If it doesn’t, it probably will soon. Five parishes in the Diocese of Knoxville have them now.
What is a columbarium? It’s a consecrated resting place for the ashes of cremated parishioners.
But Frank, isn’t cremation not allowed by the Catholic Church? Evidently that’s not the case, dear reader.
The term columbarium comes from the Latin word for “dwelling place of a dove.” Christians believe the dove is a symbol of the Holy Spirit. A columbarium is a vault, or wall with niches to store the cremated remains or cremains of the dearly departed.
Since 1963, cremation has been permitted by the Catholic Church. With the body washed in baptism, anointed with the oil of salvation, and fed by the Bread of Life, it is afforded dignity as a temple of the Holy Spirit destined for future glory at the resurrection of the dead. If these beliefs are upheld, cremation is acceptable. Burial or entombment of the body after death remain the norm of the Catholic Church.
From the diocesan website, here is a description of a dedication of one from back in March.
New Columbarium dedicated at St. Mary in Oak Ridge
RESTING PLACE Father William McKenzie (center) blesses the new columbarium at St. Mary Church in Oak Ridge on March 1. The columbarium is the fifth to be established in the Diocese of Knoxville.Courtesy of Ronald Bugos
Father William McKenzie blessed a new columbarium at St. Mary Church in Oak Ridge after the noon Mass on March 1.
Immediately following the blessing and committal service, urns containing the ashes of three parishioners were placed in the columbarium by the families. Ashes of five additional parishioners were scheduled for inurnment in the columbarium in the coming weeks.
The columbarium will provide a consecrated resting place at St. Mary for urns containing the ashes of deceased parishioners, their families, and former parishioners. The columbarium site was completed in February under the direction of a board appointed by the pastor and with the approval of the diocese.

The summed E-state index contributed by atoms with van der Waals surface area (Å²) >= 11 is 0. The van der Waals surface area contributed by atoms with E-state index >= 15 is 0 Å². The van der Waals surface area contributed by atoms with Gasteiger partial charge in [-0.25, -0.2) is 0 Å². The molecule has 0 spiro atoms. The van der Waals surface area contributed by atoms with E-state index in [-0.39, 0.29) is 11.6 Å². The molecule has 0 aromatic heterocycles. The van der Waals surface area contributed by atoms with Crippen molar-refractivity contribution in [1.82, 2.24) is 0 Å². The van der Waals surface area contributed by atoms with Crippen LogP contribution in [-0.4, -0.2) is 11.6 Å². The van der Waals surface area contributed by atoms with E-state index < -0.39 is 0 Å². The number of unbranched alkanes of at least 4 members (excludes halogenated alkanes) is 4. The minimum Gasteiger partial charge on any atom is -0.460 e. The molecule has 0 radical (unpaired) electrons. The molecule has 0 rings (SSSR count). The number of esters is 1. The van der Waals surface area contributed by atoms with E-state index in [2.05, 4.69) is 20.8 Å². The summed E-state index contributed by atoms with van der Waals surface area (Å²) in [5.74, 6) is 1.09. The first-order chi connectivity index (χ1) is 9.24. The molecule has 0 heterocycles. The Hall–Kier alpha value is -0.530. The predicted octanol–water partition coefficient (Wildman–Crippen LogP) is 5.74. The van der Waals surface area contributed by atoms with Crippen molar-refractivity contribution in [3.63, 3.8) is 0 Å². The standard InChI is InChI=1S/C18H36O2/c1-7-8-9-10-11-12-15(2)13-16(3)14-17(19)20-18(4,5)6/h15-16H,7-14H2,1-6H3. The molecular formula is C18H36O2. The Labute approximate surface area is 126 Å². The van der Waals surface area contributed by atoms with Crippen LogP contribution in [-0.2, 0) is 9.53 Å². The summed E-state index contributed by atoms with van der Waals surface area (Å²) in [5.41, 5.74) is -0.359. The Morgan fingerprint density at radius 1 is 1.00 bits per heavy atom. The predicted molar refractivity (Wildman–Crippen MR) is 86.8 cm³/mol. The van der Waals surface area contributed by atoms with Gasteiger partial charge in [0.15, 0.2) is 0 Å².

The columbarium was fabricated by Eickhof Columbaria of Minnesota Carnelian granite and is in a garden setting at the Oak Ridge Turnpike entrance of the church. The garden site is designed to provide the location for a second columbarium when needed. Each columbarium contains 96 niches, and each niche accommodates the ashes of two people, for a total of 192 persons.
Subscriptions for 39 of the 96 niches in the first columbarium have already been received. Former parishioners are eligible to use the columbarium and should contact the parish office at 865-482-2875 for information.Columbaria had previously been established in the diocese at St. Thomas the Apostle Church in Lenoir City, St. Francis of Assisi in Fairfield Glade, St. Augustine in Signal Mountain, and St. Joseph in Norris. The St. Joseph columbarium is shared with St. Therese in Clinton.
St. Thomas the Apostle Church is located a few miles down the road from where I live, and is pastored by Fr. Christian Mathis, who blogs at Blessed is the Kingdom. He and radio personality Frank Murphy, who has his own blog as well, posted a terrific podcast with special guest Dr. Bill Bass.
Dr. Bass is a retired forensic anthropologist best known for his work at the infamous Body Farm located at the University of Tennessee. He has collaborated with John Jefferson in the successful series of forensic mystery novels which started with The Body Farm. Metro Pulse, a local independent paper, has a good write up on Dr. Bass as well.
For questions and answers about Catholicism, cremation, columbaria, and corpses, have a listen to Fr. Christians podcast. I guarantee you will learn something of value.
Oh, and here is a link about that chapel in Poland.
UPDATE: Other Catholic columbaria via Google search (not an exhaustive list).